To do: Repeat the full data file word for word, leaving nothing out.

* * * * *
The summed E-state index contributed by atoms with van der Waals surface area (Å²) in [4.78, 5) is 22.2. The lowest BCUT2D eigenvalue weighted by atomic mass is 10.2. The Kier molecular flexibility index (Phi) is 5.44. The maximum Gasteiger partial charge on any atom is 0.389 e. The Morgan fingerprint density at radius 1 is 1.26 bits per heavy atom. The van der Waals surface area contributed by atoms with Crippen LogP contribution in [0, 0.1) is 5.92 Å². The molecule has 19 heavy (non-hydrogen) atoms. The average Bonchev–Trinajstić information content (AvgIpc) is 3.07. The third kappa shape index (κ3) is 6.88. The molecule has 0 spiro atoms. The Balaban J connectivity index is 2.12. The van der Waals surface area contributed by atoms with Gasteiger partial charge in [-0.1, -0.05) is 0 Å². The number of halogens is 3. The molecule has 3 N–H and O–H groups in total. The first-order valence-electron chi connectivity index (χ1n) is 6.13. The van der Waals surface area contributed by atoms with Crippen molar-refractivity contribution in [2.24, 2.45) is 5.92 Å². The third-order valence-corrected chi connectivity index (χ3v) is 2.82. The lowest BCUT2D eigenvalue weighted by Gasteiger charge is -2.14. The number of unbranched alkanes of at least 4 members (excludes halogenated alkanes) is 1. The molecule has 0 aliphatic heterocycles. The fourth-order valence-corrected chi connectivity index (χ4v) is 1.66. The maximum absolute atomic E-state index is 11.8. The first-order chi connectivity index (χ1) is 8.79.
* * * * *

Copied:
The summed E-state index contributed by atoms with van der Waals surface area (Å²) in [4.78, 5) is 22.2. The lowest BCUT2D eigenvalue weighted by atomic mass is 10.2. The Kier molecular flexibility index (Phi) is 5.44. The maximum Gasteiger partial charge on any atom is 0.389 e. The Morgan fingerprint density at radius 1 is 1.26 bits per heavy atom. The van der Waals surface area contributed by atoms with Crippen LogP contribution in [0, 0.1) is 5.92 Å². The molecule has 19 heavy (non-hydrogen) atoms. The average Bonchev–Trinajstić information content (AvgIpc) is 3.07. The third kappa shape index (κ3) is 6.88. The molecule has 0 spiro atoms. The Balaban J connectivity index is 2.12. The van der Waals surface area contributed by atoms with Gasteiger partial charge in [-0.1, -0.05) is 0 Å². The number of halogens is 3. The molecule has 3 N–H and O–H groups in total. The first-order valence-electron chi connectivity index (χ1n) is 6.13. The van der Waals surface area contributed by atoms with Crippen molar-refractivity contribution in [2.24, 2.45) is 5.92 Å². The third-order valence-corrected chi connectivity index (χ3v) is 2.82. The lowest BCUT2D eigenvalue weighted by Gasteiger charge is -2.14. The number of unbranched alkanes of at least 4 members (excludes halogenated alkanes) is 1. The molecule has 0 aliphatic heterocycles. The fourth-order valence-corrected chi connectivity index (χ4v) is 1.66. The maximum absolute atomic E-state index is 11.8. The first-order chi connectivity index (χ1) is 8.79.